Breaking new ground

Mary de Winton (centre), demonstrating the potting of macrophytes.

Mary de Winton (centre), demonstrating the potting of macrophytes.

When the massive beds of naturally-occurring macrophytes disappeared from Te Waihora/Lake Ellesmere in the 1960s, it was a turning point for the quality of the lake’s water.

Known for their ability to buffer wave action, to take up nutrients, to improve water quality and to provide diverse habitats for fish and wildlife, submerged macrophyte systems in many New Zealand lowland lakes collapsed at about that time and never returned. In Te Waihora, that decline was exacerbated by the Wahine storm of 1968 that literally tore them out of the lake.

Today, in what is thought to be one of the only macrophyte restoration project of its type in the world, NIWA and the University of Canterbury are working with Whakaora Te Waihora partners to restore the Te Waihora macrophyte beds.

Hamilton-based NIWA freshwater ecologist Mary de Winton is leading the ground-breaking four-year project and two years into it, she is pleased with progress and delighted that the team has been able to eco-source a good supply of macrophyte species within the Halswell River system neighboring the lake.

“Finding that there were submerged macrophytes left in the lake system was a great boost. We found six different species including two key species – Ruppia and Sago pondweed – that we know were part of the lake’s historical macrophyte beds. We also found two rare species – a brackish water charophyte and Lepilaena– both considered to be ‘threatened’ plants in New Zealand.

“Although we’re not working with the latter two species, we were very pleased to see they have survived in Te Waihora. Their presence gives me hope. That they’re managing to persist in the lake is very pleasing.”

Ruppia, one of the macrophyte species being raised at the Macrophyte culture facility.

Ruppia, one of the macrophyte species being raised at the Macrophyte culture facility.

Mary says the whole macrophyte project is challenging if only for the fact that it is the first time anything like it has been trialled in New Zealand.

“I’m not aware of anyone working internationally to restore submerged macrophyte beds on this scale either,” she says.

“That”, she says, “is both daunting and exciting”.

“It’s a leap of faith. There are no examples for us to follow and no guarantees either. We’re tapping into local knowledge and we’re taking it one step at a time. Even if the beds fail to re-establish long term, we hope we may better understand why they never recovered naturally and why they struggle to survive in current conditions. We’re aiming to learn as much as we possibly can about the lake system and how it works.”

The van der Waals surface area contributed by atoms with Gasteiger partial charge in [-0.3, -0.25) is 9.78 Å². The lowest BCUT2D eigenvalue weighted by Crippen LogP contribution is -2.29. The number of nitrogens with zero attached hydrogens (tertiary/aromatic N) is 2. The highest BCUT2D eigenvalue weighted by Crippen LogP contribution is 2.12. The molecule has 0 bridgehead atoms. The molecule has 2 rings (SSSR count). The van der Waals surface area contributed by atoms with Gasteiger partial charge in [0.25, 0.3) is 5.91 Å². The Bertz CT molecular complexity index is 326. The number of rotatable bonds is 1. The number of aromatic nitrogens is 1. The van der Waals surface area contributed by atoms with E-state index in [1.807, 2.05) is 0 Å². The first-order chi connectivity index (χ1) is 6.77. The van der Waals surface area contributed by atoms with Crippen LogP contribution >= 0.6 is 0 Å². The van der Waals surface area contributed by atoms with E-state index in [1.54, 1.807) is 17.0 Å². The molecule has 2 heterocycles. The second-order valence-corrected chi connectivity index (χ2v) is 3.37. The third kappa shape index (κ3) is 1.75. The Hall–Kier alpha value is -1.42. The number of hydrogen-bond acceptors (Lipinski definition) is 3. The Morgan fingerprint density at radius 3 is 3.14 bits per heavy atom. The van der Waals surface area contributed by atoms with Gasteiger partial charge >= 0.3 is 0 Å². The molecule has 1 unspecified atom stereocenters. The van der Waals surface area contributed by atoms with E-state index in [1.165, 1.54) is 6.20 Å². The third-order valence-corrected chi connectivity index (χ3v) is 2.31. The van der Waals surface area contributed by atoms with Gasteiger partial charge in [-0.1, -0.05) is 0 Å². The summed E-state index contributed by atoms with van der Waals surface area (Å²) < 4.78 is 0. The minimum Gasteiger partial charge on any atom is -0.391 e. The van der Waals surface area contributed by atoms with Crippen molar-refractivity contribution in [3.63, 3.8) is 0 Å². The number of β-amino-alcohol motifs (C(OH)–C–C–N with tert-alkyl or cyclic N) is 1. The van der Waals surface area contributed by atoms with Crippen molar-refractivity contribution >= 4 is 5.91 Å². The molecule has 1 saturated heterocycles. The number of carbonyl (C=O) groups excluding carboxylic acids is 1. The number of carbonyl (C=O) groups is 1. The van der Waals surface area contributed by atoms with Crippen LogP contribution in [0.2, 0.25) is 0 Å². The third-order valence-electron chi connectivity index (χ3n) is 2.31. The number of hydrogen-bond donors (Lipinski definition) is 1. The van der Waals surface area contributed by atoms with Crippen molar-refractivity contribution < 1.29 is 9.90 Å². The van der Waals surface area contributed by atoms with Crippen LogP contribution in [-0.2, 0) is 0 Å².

The restoration plan has included the establishment of a macrophyte culture facility at Taumutu. Land has been leased from a local landowner, who also acts as the facility caretaker.

With the help of Taumutu whānau and tamariki on school holiday programmes, ecosourced macrophytes have been split and planted three to a pot and put into the thirty 1800 litre tanks on site. Mary is confident up to 3000 macrophytes can be raised at the site and she hopes to have them transplanted into three approved sites around Te Waihora by late 2015.

The Te Waihora Management Board has approved the first site and Resource Consent has been gained for the first trial wave barrier that will be installed at the planting site to reduce wave action and help the macrophytes establish.

Mary says working closely with iwi has been immensely valuable to the project.

Filming at the macrophyte culture facility at Taumutu.

Filming at the macrophyte culture facility at Taumutu.

“We’ve been very fortunate to have people like Dr Ian Hawes from the University of Canterbury working with us and by consulting with iwi, we’ve been able to bring our collective knowledge to the project.

“The Te Waihora Management Board and the whānau from Taumutu Marae have been great at introducing us to the right people with extensive knowledge of the lake. When we’ve looked for seeds and plants, they’ve been able to show us the best places to look. They gave us a steer and having access to that local knowledge of the lake systems has had huge benefits for us,” she says.

Another planting day at the macrophyte culture facility is planned for this summer and Mary says once the macrophytes are in the lake, a year of monitoring should indicate whether or not the plants will persist.

“We’ve chosen the sites we think will give the macrophytes the best chance of survival.

“The project has been a little daunting given we have no forerunners to this kind of restoration project but if we succeed and we can get macrophytes to re-establish successfully in Te Waihora, we are confident they will have significant benefits for the future of the lake. And of course we’ll be following up with ongoing monitoring of water quality, fish habitats and improved cultural values.

The macrophyte trials will end in early 2017.

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